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Titus 3:12-15

Our people must learn to devote themselves to doing what is good, in order that they may provide for daily necessities and not live unproductive lives. (verse 14)


“Doing what is good.” Paul’s wording literally contains the phrase “good works” – these are the very things he is eager that we devote ourselves to doing.

“Good works.”

I grew up in a church tradition that didn’t focus on this phrase at all. Instead, we stressed (rightly, wonderfully) another aspect of Paul’s teaching, namely the liberating gospel truth that we are saved by grace through faith. Pure and simple. Truly glorious!

Eager to make clear that this salvation is always, purely a gift from God, Paul accentuated this truth by adding an additional phrase: salvation is “not by works, so that no one can boast” (Ephesians 2:9).

“Not by works.”

Are “good works,” then, a bad thing? Not at all. Certainly, they can’t save us. “Good works” could never earn us our own salvation. We’re never to place faith in them, but rather only in Christ alone, receiving salvation by grace through faith from his nail-pierced hands.

But having received that salvation, we discover that we are God’s handiwork and have been “created in Christ Jesus to do good works” (Ephesians 2:10). We are saved by grace, through faith, to do good works. That’s God’s plan.

Which is why Paul, in the closing verses of his letter, says to Titus so strongly, “Our people must learn to devote themselves to good works.”

Interestingly, Paul has emphasized this concept again and again throughout this short letter. Follow the trail with me from the very beginning (I’ll change the English text slightly to more clearly reflect Paul’s original wording):

(1) “Good works” are an expected sign of true belief in Christ. On the other hand, those who are “corrupted and do not believe” end up denying God by their very actions – they are “unfit for doing any good work” (Titus 1:16).

(2) Paul urges Titus to be an encouragement to young followers of Jesus, putting his finger on this very thing: he is to be “an example by doing good works” (Titus 2:7).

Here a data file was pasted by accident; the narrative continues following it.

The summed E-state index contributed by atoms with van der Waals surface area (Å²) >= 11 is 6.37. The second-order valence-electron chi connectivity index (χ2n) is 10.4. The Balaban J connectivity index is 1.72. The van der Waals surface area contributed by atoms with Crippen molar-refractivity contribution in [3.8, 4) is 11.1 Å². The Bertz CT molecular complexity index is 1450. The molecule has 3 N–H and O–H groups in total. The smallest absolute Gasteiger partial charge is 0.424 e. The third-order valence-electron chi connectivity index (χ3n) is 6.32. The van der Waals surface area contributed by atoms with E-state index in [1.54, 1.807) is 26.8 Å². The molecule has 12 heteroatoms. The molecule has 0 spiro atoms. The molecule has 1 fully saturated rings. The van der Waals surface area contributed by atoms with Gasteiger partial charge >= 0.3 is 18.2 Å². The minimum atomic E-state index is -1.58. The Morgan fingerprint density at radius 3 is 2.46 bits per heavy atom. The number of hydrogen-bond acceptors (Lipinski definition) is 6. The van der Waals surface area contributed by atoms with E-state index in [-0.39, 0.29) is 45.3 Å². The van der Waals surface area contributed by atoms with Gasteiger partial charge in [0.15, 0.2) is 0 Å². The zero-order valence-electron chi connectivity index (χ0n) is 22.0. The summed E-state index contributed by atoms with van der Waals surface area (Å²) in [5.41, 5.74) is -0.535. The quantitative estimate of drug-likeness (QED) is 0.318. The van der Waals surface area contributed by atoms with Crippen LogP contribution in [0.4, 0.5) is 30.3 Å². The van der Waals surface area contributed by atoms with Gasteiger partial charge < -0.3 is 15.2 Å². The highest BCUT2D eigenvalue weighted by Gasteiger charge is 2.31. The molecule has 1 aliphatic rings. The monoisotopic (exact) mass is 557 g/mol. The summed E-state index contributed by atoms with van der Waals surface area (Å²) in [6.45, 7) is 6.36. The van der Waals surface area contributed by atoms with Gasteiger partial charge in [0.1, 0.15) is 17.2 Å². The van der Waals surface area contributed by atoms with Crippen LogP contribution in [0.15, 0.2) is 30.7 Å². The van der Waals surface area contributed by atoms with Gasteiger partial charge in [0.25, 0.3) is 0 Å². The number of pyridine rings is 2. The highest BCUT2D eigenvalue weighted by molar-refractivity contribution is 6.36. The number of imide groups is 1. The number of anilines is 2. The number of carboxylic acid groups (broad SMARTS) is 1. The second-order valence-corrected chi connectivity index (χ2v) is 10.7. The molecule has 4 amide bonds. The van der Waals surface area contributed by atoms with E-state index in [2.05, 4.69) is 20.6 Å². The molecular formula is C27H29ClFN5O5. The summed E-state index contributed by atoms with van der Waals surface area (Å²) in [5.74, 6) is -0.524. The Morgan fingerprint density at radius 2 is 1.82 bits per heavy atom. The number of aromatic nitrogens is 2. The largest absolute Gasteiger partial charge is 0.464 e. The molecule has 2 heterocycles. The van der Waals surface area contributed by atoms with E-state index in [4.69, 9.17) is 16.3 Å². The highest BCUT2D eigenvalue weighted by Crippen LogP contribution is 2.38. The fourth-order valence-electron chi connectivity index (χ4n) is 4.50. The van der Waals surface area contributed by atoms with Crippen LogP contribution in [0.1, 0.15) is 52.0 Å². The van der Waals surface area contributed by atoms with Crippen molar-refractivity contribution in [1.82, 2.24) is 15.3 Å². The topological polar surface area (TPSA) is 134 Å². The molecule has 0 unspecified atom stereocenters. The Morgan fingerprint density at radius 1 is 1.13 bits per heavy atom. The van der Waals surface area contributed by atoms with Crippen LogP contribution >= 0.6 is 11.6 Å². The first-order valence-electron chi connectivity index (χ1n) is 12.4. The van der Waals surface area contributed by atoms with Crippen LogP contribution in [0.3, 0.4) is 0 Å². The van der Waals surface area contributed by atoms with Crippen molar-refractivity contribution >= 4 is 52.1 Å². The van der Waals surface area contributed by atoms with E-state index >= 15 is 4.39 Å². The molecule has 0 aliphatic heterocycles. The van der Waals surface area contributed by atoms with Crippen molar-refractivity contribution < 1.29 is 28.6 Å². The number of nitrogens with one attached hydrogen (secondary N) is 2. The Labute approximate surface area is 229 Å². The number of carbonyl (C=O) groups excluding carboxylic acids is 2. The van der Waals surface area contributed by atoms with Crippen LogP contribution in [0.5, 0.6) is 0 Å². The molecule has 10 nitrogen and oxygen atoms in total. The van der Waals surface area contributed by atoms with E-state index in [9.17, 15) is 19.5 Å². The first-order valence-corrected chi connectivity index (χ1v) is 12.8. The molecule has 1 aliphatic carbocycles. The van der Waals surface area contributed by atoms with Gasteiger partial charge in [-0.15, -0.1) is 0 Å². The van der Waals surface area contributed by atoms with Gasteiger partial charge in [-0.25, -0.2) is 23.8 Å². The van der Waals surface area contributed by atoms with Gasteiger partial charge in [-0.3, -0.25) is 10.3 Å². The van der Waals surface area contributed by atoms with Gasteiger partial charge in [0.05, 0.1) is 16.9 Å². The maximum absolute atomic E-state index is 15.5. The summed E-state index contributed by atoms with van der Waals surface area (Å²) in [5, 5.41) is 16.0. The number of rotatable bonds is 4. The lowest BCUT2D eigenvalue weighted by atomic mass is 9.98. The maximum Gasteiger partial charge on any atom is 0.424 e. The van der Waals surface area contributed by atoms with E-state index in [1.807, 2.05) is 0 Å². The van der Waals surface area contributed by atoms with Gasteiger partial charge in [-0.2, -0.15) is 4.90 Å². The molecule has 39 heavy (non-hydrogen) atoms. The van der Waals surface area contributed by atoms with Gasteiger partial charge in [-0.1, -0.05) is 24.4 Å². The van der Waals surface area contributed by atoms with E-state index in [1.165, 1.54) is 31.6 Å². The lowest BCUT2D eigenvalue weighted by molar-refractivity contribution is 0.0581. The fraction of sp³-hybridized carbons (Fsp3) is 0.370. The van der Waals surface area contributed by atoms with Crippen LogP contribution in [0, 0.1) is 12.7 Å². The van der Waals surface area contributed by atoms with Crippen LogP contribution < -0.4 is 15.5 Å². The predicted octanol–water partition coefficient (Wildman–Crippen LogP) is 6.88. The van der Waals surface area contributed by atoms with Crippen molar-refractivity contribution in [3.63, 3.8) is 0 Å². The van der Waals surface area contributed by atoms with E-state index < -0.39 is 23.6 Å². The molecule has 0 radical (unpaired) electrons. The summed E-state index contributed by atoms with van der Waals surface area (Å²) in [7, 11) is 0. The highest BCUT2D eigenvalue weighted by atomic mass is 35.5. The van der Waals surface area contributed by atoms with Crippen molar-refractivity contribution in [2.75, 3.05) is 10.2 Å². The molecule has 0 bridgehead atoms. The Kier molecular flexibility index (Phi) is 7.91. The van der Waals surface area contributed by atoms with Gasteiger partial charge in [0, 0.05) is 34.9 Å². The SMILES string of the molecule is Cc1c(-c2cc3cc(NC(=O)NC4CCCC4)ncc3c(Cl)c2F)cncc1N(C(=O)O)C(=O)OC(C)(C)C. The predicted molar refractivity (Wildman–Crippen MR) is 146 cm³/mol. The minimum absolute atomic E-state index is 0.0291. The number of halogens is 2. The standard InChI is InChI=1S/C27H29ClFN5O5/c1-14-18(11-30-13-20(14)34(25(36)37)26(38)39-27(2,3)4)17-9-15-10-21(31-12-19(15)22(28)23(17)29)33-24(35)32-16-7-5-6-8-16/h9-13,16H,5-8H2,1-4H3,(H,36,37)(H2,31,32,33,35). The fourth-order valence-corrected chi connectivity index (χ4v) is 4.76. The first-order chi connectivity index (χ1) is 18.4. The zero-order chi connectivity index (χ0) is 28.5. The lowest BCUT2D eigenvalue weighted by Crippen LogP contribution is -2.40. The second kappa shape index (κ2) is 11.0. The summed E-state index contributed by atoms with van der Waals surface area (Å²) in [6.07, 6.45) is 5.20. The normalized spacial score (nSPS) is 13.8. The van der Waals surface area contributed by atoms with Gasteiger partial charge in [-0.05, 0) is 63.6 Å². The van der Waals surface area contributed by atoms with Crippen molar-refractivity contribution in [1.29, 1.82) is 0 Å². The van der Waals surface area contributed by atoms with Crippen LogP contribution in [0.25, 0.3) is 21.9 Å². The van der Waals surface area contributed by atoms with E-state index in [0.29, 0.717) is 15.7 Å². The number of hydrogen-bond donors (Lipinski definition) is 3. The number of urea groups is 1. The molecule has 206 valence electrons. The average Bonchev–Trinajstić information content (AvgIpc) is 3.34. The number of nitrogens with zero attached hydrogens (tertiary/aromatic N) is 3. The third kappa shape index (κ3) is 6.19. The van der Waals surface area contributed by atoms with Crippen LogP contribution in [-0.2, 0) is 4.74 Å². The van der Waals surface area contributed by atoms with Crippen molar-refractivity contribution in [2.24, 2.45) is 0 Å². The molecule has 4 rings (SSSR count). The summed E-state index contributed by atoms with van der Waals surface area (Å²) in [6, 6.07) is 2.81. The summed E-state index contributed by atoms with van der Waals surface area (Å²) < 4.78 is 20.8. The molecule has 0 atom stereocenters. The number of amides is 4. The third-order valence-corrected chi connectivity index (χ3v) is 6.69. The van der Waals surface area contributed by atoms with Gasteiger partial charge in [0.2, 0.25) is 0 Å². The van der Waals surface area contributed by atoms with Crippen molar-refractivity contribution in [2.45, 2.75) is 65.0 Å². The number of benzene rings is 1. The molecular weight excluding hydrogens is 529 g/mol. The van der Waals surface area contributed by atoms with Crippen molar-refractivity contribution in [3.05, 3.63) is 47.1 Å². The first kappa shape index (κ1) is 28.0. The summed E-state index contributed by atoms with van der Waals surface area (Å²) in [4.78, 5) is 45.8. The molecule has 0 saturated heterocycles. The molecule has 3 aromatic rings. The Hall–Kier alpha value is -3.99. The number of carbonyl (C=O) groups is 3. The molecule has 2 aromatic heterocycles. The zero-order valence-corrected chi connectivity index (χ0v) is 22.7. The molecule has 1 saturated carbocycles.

(3) Jesus redeemed us to himself (as his very own people) for this express purpose: that we might be “eager to do good works”(Titus 2:14).

(4) Titus is to remind believers to be “ready to do good works”(Titus 3:1), defined as being subject to authorities, being obedient, slandering no one, and being peaceable, considerate, and gentle toward everyone. (It’s an interesting list, with several things that might catch many of us up short!)

(5) This is to be our passionate commitment: “Those who have trusted in God (are to be) careful to devote themselves to good works” (Titus 3:8).

Paul then ends with this very same phrase: “Our people must learn to devote themselves to good works.” Clearly this is central to being a follower of Jesus. We’re to keep it constantly – day by day – in our line of sights, engaging with it passionately.

We are saved by grace through faith. We have been created for good works. Our Father wants us to walk in them. So, “find out what pleases the Lord” (Ephesians 5:10). Step into these good works. Engage them, gladly. All for the glory of God.


Lord Jesus, you have redeemed me for this very purpose – that I would be eager to do good works. So, Lord, open my eyes to see. Strengthen my will to choose. Fill me with your Spirit, moment by moment, that I might step forward into all the good you have laid out before me. I am eager to do it all. For your glory.


Reflect: What “good works” has the Lord already placed before you this day? What steps do you need to take? How can you be increasingly attentive to whatever else he may have in mind?


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